As we have said before, the only thing sweeter than sugar are sugar subsidies.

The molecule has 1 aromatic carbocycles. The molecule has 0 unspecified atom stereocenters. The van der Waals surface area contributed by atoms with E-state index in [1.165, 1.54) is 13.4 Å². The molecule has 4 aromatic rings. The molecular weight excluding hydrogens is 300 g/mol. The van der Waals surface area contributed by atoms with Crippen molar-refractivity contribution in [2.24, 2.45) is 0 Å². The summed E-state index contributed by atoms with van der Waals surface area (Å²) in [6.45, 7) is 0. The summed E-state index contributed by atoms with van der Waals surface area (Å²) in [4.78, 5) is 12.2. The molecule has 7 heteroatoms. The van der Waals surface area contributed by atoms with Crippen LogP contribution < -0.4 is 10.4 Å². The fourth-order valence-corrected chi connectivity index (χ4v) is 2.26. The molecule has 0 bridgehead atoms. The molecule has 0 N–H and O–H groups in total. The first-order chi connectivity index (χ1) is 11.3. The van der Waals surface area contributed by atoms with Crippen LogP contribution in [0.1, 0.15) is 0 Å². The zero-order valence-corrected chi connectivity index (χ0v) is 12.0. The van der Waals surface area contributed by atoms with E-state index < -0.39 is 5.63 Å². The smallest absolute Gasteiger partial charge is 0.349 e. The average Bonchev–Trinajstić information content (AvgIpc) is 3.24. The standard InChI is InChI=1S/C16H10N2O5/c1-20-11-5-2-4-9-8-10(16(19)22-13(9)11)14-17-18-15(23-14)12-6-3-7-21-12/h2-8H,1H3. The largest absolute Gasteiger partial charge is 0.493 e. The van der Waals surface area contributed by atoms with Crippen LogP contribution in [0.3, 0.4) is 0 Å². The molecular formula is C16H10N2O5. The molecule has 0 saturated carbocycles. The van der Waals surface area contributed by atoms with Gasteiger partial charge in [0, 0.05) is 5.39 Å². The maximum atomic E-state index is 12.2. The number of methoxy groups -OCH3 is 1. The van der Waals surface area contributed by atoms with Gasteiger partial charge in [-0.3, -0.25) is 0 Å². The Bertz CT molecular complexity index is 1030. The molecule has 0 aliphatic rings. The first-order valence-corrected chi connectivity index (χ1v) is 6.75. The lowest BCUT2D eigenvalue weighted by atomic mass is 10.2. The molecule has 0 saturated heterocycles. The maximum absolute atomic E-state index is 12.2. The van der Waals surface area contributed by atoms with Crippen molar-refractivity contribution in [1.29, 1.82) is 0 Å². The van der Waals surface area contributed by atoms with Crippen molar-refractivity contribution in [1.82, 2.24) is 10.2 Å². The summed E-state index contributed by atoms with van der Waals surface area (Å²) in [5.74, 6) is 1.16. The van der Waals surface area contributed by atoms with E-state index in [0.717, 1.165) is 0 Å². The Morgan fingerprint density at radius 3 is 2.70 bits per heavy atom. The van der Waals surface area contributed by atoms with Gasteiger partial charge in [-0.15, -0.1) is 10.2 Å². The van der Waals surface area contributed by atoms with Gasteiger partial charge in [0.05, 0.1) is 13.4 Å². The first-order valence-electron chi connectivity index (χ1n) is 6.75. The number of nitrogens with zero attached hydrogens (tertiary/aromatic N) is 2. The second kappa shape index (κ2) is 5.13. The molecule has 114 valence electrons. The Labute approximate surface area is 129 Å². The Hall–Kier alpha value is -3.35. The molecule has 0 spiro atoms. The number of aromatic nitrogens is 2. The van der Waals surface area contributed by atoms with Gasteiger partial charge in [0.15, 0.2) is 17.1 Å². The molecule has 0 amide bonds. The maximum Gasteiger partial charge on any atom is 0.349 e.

Due to trade protectionism for relatively inefficient domestic sugar producers, American consumers and domestic sugar-using industries have been forced to pay twice the world price of sugar for many generations. The chart above shows that the average wholesale price of domestically-produced sugar in the US (29.23 cents per pound) is more than twice the average world price of sugar (14.87 cents per pound) since 1982, according to USDA data available here. For the latest month available (August), the US sugar price of 33.13 cents per pound was more than double the world price of 15.57 cents. Most of the time, the cost to consumers of trade protectionism (aka crony capitalism) is hidden and difficult to calculate. But with sugar protection, we get a monthly estimate of exactly how much money per pound domestic sugar producers are being allowed to legally pick from the pockets of millions of American consumers and thousands of sugar using-companies. Annually, the federal sugar program that subsidizes and protects Big Sugar from competition through import restrictions, price supports and loan guarantees, artificially raises US sugar prices to twice the world price and costs American consumers somewhere between $1.9 billion (according to a GAO estimate in 2000) and $3 billion (my more recent estimate for 2012 here).